Written by Colton Rooney
What is a Protein?
Proteins are one of the essential macronutrients (the other two being carbohydrates and fat) your body needs to:
repair damaged cells and tissues
promote muscle growth
help minimize muscle tears and severe injuries
support the immune system
help the body function properly
Proteins are comprised of twenty amino acids, most of which are created by the body and nine others that can only be obtained from your diet. These nine amino acids are called essential amino acids that we receive through foods high in protein such as chicken, beef, pork, eggs, and seafood, to name a few.
So, now that you know the basics, you may be thinking... how does this help me? Well, depending on your age, gender and activity level, the answer differs. Keep reading...
Protein in Adolescents (age 10-18)
Generally, for normal adolescents, research suggests an intake of 0.54 - 0.8g of protein per pound of body weight to promote a healthy lifestyle. Adolescence is a crucial phase for proper protein intake due to body development, including the production of new hormones and enzymes. Many adolescents experimenting with increasing protein in their diets neglect the fact that protein-rich foods are very filling. Therefore, eating all the protein that the body needs in one meal is not practical. Instead, protein-rich foods should be spread across the course of the day in healthy and not taxingly large portions. Similarly, many adolescents also neglect the idea of eating a variety of protein-dense foods from both animal products and plant-based foods such as peanut butter, nuts, seeds, and beans. The American Heart Association supports the notion that “choosing healthy sources of proteins, mostly from plant sources; regularly eating fish and seafood; substituting nonfat and low-fat dairy products in place of full-fat versions; and for people who eat meat or poultry, choosing those that are lean and unprocessed” can reduce the risk of heart disease, high blood pressure, and high cholesterol.
Protein in Teen Athletes
As the frequency of intense workouts and activity increases, adolescent athletes require a slightly more substantial protein intake than their peers. Teen athletes are shown to be more effective in their athletic performance with about 0.7 - 1.0g of protein per pound of body weight. Athletes, specifically more elite competitors, tend to put more constant stress on their muscles and body through intense strength training or long tests of stamina. For athletes to consistently repair muscle tissue and build permanent muscle, a proper protein intake is necessary.
Many adolescent athletes are also faced with misconceptions about the quality of protein-dense foods. The key difference between high quality, or "complete" proteins and low quality, or "incomplete" proteins is the number of essential amino acids in the product. Complete proteins feature all the essential amino acids while incomplete proteins lack one or more of the essential amino acids. Complete proteins like eggs, lean meats, and fish products contain all nine of the essential amino acids. Incomplete proteins may include foods such as processed meats, low quality protein powders, and vegetables. However, some of these incomplete protein options are a very healthy part of the diet for other reasons and should be complimented with complete protein foods. Making the distinction between a complete protein and an incomplete protein can prove helpful in seeing more effective muscle growth and results from exercise.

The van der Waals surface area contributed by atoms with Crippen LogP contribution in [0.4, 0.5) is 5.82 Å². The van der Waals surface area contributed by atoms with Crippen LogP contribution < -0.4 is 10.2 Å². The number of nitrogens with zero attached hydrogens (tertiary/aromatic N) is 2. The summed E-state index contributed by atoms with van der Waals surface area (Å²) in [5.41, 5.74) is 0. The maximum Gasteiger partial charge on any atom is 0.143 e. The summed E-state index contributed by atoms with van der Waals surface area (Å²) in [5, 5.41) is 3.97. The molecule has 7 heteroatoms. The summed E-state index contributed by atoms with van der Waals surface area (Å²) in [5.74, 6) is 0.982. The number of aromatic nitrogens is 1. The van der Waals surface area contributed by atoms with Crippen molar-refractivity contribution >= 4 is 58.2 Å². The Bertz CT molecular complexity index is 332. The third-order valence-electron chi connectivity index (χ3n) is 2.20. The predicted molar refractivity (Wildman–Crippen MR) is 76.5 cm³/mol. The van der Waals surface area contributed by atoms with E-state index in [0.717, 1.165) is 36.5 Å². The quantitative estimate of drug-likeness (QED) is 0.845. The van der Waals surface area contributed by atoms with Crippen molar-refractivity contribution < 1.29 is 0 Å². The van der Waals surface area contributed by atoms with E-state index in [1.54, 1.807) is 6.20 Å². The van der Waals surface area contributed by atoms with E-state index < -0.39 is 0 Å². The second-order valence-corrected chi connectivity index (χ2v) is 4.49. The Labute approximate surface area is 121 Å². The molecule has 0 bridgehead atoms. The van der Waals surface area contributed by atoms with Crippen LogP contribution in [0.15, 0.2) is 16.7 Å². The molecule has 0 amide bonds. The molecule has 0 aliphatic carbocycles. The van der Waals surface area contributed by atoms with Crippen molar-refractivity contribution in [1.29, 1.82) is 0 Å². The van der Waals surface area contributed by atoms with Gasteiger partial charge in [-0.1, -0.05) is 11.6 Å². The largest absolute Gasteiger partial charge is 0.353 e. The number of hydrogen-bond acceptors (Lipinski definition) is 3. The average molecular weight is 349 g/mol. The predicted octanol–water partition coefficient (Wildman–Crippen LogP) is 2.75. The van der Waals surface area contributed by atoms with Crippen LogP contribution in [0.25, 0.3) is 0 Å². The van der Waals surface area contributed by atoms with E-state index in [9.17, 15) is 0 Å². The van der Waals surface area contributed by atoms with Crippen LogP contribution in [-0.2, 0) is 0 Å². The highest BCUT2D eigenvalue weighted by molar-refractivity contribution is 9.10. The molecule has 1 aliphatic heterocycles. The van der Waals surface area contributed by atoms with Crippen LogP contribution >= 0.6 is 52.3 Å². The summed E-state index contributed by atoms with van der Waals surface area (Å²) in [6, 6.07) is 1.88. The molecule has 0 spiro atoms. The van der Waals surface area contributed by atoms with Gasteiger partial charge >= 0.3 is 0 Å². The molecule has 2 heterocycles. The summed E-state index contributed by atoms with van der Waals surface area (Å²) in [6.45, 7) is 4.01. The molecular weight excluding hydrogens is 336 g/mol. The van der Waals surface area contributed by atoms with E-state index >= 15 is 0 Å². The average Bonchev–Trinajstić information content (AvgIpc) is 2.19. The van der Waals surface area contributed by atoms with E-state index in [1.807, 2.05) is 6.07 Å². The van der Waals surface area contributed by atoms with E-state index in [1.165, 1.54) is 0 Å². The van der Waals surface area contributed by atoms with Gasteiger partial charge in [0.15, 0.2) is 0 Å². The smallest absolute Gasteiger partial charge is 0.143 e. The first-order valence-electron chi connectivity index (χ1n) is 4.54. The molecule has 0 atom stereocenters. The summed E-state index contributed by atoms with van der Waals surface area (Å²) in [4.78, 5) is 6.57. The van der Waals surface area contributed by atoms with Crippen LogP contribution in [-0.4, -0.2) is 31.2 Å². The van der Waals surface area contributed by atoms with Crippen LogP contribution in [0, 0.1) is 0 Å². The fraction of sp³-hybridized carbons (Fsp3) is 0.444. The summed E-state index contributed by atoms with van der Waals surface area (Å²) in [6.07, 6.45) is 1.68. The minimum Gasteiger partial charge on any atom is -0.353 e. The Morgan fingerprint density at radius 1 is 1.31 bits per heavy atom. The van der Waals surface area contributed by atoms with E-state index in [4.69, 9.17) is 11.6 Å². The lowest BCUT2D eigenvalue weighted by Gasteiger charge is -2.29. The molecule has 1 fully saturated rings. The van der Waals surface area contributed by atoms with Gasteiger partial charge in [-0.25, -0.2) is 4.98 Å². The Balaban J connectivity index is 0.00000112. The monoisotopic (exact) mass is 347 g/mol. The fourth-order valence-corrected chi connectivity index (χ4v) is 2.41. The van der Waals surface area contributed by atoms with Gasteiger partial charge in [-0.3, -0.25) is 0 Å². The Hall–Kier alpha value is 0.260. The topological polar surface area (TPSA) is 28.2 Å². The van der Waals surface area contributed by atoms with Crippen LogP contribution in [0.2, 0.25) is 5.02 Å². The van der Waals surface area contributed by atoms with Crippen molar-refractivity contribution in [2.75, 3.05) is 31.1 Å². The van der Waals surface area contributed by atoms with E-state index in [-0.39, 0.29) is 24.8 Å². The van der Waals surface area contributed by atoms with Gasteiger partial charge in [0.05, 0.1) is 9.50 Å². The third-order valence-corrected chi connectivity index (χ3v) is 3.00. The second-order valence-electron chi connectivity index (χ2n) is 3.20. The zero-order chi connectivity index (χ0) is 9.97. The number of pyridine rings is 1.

Protein in Adults
Normal adults require about 0.54 - 0.7g of protein per pound of body weight. Adults begin to lose muscle mass in their 30s and 40s (a condition called sarcopenia). This loss of muscle mass has an important impact on metabolism and other health concerns. Adequate protein intake is essential in mitigating these issues. Protein consumption can also aid in weight loss, as a high-protein diet tends to be lower in calories and helps to reduce appetite. Adults may also be concerned with weakness that accompanies aging, yet adequate protein intake can help minimize the risk of fragility. Adequate protein intake contributes to building lean muscle mass, and therefore strengthens bones to help reduce the chance of age-related bone deterioration. With a healthy protein intake, not only are the physical benefits evident, but emotional benefits also include increased confidence from more noticeable results from strength training. High protein intake during strength training is also integral for adults to reduce the risk of pain or injury during training.
Protein in Elderly
Due to age, elderly individuals are prone to facing health issues such as severe sarcopenia, illness, weight loss, or hospitalization. A protein intake of 0.54 - 0.7g per pound of body weight is essential to maintaining muscle mass. Healthy, lean muscle is a well-known contributor to bone health and improving various health-related issues such as frailty, metabolic disease, and mental health conditions. Elderly individuals often experience a decline in appetite and therefore may not be able to eat the same large quantities as their younger counterparts. This highlights the importance of maximizing protein intake. Rather than eating low-quality and zero-protein foods, this demographic should prioritize caloric intake to include quality proteins, carbohydrates, healthy fats, and other essential micronutrients.
Whether you are an adolescent, athlete, adult, or senior, the benefits of protein remain the same. The key difference for each demographic is the quantity needed and the protein's intent. A protein-rich diet is a smart way to maximize progress at the gym, maintain healthy muscles and bones, and gain confidence in your changing body!
CoreForm360 supports every demographic in their journey toward a confident body and a feeling of accomplishment with the help of a protein-rich diet! Learn more about us here...